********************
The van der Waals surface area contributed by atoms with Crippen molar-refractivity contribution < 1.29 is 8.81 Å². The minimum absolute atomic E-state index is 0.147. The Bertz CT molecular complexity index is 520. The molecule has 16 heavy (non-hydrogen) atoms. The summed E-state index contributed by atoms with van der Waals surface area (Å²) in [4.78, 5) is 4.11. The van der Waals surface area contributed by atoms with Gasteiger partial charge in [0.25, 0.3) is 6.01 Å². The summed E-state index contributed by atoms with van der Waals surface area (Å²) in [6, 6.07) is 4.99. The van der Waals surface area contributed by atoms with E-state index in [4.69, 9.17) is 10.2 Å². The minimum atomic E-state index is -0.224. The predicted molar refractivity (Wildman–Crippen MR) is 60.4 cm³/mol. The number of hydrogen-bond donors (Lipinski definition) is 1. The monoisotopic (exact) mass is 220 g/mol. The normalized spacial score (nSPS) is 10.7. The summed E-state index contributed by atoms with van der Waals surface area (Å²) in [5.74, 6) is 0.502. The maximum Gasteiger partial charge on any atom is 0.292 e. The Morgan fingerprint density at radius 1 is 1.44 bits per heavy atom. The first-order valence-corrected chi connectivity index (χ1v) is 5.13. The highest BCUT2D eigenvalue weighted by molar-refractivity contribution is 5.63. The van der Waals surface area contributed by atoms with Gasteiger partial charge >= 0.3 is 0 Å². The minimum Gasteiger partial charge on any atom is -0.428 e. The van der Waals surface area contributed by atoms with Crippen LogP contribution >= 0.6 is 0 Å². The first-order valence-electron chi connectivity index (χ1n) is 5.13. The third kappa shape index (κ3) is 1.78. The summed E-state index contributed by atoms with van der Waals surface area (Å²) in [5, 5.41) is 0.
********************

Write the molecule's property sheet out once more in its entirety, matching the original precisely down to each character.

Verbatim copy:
The van der Waals surface area contributed by atoms with Crippen molar-refractivity contribution < 1.29 is 8.81 Å². The minimum absolute atomic E-state index is 0.147. The Bertz CT molecular complexity index is 520. The molecule has 16 heavy (non-hydrogen) atoms. The summed E-state index contributed by atoms with van der Waals surface area (Å²) in [4.78, 5) is 4.11. The van der Waals surface area contributed by atoms with Gasteiger partial charge in [0.25, 0.3) is 6.01 Å². The summed E-state index contributed by atoms with van der Waals surface area (Å²) in [6, 6.07) is 4.99. The van der Waals surface area contributed by atoms with E-state index in [4.69, 9.17) is 10.2 Å². The minimum atomic E-state index is -0.224. The predicted molar refractivity (Wildman–Crippen MR) is 60.4 cm³/mol. The number of hydrogen-bond donors (Lipinski definition) is 1. The monoisotopic (exact) mass is 220 g/mol. The normalized spacial score (nSPS) is 10.7. The summed E-state index contributed by atoms with van der Waals surface area (Å²) in [5.74, 6) is 0.502. The maximum Gasteiger partial charge on any atom is 0.292 e. The Morgan fingerprint density at radius 1 is 1.44 bits per heavy atom. The first-order valence-corrected chi connectivity index (χ1v) is 5.13. The highest BCUT2D eigenvalue weighted by molar-refractivity contribution is 5.63. The van der Waals surface area contributed by atoms with Gasteiger partial charge >= 0.3 is 0 Å². The minimum Gasteiger partial charge on any atom is -0.428 e. The van der Waals surface area contributed by atoms with Crippen LogP contribution >= 0.6 is 0 Å². The first-order valence-electron chi connectivity index (χ1n) is 5.13. The third kappa shape index (κ3) is 1.78. The summed E-state index contributed by atoms with van der Waals surface area (Å²) in [5, 5.41) is 0.